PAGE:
- PCB Design For Test Structures And Tests Performed, Part 2
- Validation Structures for Signal Integrity
Once you’ve isolated the particular component in a signal chain that is failing, the problem may be one of signal integrity. Problems like skew and jitter will cause gates in an IC to trigger at the incorrect times, creating incorrect outputs or causing a component to appear to fail altogether. In the absence of overheating or a short circuit, you need to check signal reflections, losses, and distortion. Skew is also important when using parallel traces/busses, a source-synchronous clock, or a system clock.
In the absence of any test structures on your board, you’ll need something to measure signal behavior throughout your interconnects. A near-field probe is useful for examining signal distortion in the time domain in particular traces. The frequency content can then be examined with a vector network analyzer, or the signal can be examined in the time domain with an oscilloscope. Newer near-field probes have bandwidths reaching multiple GHz, making them useful for many high speed and high frequency devices. Take a look at this article from Mark Harris for a full list of equipment you’ll need in any electronics lab.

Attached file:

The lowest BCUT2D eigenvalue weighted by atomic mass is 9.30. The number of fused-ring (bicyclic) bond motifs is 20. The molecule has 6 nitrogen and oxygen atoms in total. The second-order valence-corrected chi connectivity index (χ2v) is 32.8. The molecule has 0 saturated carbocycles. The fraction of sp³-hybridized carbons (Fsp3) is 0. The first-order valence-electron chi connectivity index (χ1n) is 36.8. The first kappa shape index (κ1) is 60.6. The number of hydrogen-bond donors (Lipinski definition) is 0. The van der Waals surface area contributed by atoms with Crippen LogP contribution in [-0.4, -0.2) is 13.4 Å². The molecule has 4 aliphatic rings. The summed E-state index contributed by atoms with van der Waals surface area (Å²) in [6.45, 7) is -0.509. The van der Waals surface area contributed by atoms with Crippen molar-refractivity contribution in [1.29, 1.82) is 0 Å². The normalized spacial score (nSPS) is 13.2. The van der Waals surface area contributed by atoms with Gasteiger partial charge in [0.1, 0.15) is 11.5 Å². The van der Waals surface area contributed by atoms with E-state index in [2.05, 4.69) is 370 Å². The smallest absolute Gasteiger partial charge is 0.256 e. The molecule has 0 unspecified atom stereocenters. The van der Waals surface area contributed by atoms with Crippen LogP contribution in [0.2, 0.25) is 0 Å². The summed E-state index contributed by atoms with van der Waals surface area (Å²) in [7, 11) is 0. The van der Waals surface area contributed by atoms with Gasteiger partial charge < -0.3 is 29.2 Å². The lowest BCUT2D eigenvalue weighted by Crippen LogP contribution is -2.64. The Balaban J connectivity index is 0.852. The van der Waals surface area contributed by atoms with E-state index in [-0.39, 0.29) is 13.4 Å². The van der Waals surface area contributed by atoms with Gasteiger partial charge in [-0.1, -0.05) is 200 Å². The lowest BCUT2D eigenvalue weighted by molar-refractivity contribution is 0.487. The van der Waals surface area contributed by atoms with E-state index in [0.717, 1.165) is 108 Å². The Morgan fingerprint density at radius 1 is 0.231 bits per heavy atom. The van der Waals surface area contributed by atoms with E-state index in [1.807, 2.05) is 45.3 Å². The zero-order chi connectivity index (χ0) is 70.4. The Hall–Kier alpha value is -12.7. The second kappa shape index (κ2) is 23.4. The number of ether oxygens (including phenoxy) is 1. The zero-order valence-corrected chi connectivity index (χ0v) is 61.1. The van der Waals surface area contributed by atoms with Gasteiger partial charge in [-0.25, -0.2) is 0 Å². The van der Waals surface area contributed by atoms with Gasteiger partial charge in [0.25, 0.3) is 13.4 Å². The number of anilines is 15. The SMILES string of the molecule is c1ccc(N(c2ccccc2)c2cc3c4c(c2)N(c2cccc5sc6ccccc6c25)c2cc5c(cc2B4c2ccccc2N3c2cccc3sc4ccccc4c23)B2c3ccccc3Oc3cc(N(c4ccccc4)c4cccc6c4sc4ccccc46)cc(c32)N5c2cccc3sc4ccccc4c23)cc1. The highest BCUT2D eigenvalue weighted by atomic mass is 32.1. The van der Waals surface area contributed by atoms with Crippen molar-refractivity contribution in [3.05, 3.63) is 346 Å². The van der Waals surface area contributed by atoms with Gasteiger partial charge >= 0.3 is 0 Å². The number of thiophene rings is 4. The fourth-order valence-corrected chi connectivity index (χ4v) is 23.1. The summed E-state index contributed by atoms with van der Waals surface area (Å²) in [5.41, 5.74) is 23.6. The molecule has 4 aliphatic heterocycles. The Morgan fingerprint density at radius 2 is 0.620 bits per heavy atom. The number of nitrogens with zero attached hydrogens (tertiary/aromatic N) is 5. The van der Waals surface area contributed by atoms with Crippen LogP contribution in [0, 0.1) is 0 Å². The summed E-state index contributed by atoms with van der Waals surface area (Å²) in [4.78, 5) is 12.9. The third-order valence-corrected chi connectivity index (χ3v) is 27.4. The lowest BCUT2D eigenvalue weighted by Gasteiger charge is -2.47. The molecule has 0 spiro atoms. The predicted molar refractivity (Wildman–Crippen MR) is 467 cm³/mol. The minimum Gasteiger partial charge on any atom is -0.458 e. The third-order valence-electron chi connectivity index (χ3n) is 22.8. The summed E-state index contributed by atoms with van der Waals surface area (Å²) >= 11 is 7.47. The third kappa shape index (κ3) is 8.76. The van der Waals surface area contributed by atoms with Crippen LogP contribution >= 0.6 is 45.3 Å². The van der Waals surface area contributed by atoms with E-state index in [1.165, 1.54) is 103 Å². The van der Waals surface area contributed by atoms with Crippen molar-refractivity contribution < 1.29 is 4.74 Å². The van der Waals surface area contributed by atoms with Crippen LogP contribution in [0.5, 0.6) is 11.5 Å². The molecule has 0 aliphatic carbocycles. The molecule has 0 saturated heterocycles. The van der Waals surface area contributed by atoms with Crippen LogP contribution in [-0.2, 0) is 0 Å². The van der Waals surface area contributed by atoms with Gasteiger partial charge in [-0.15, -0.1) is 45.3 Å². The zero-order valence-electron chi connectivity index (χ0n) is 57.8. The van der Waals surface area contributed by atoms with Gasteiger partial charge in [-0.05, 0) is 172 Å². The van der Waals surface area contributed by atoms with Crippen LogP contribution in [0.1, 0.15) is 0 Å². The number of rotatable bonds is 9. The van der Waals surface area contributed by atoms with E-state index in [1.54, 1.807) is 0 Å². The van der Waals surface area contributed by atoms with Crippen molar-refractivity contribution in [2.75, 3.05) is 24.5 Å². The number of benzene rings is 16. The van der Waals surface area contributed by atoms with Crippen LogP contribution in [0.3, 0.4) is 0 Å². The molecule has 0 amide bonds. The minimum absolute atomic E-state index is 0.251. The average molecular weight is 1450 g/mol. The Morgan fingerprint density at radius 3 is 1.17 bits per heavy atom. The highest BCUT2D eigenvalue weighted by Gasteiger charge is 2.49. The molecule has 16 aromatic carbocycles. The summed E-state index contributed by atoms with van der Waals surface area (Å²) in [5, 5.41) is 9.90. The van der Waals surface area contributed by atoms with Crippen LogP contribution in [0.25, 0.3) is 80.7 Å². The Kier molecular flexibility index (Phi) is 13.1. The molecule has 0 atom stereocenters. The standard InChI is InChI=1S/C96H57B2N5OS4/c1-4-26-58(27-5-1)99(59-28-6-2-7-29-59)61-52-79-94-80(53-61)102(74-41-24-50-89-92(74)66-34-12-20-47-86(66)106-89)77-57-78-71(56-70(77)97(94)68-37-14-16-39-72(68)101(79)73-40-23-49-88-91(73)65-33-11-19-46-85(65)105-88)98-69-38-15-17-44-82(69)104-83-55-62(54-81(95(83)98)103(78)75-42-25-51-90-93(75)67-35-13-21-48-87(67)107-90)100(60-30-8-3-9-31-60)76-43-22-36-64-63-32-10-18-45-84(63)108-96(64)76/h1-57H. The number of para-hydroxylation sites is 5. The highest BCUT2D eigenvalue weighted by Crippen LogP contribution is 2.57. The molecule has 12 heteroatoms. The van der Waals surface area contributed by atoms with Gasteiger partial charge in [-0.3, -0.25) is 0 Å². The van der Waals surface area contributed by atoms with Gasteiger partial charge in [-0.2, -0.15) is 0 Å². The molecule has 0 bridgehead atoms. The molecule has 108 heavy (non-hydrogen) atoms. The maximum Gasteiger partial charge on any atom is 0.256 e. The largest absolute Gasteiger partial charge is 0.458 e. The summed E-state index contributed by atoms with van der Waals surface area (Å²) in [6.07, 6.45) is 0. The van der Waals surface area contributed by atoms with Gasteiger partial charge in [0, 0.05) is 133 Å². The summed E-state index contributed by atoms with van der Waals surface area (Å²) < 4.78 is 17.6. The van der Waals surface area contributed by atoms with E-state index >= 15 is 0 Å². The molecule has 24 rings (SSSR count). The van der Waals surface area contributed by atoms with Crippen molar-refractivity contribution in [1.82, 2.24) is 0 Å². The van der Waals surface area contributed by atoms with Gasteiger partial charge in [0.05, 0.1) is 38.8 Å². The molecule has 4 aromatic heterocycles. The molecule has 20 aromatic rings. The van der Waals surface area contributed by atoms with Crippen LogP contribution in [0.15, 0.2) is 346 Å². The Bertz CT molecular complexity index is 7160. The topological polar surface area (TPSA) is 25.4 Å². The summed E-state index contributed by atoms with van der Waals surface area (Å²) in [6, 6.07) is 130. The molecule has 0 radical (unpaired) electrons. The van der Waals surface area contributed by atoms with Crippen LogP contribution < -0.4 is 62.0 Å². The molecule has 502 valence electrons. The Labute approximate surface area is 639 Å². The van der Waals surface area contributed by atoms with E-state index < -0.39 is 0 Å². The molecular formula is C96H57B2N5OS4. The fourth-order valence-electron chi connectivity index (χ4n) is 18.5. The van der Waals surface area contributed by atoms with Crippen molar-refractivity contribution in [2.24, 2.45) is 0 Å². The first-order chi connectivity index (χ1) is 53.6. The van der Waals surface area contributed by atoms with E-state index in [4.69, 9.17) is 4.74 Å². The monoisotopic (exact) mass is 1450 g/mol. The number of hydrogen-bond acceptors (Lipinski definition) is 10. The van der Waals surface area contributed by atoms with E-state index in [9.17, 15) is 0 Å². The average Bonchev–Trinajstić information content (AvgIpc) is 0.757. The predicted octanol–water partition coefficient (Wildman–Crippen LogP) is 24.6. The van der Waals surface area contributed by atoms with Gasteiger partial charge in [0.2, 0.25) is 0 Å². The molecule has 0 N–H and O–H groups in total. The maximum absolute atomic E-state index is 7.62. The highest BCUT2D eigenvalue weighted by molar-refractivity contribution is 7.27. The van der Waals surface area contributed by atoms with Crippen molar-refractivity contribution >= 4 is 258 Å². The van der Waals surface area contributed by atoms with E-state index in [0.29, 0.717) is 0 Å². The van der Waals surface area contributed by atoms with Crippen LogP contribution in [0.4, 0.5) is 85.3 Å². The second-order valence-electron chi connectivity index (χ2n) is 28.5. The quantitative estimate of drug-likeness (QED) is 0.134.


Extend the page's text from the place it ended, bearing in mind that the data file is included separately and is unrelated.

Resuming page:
Impedance and Distortion
Incorrect impedance is difficult to examine at a test bench on any PCB without test structures. The test structure is designed to mimic the impedance of traces in your board and provides a direct measurement. A decent manufacturer will create a test coupon with your trace widths and measure them prior to your fabrication run, allowing them to identify any impedance problems and make changes as necessary.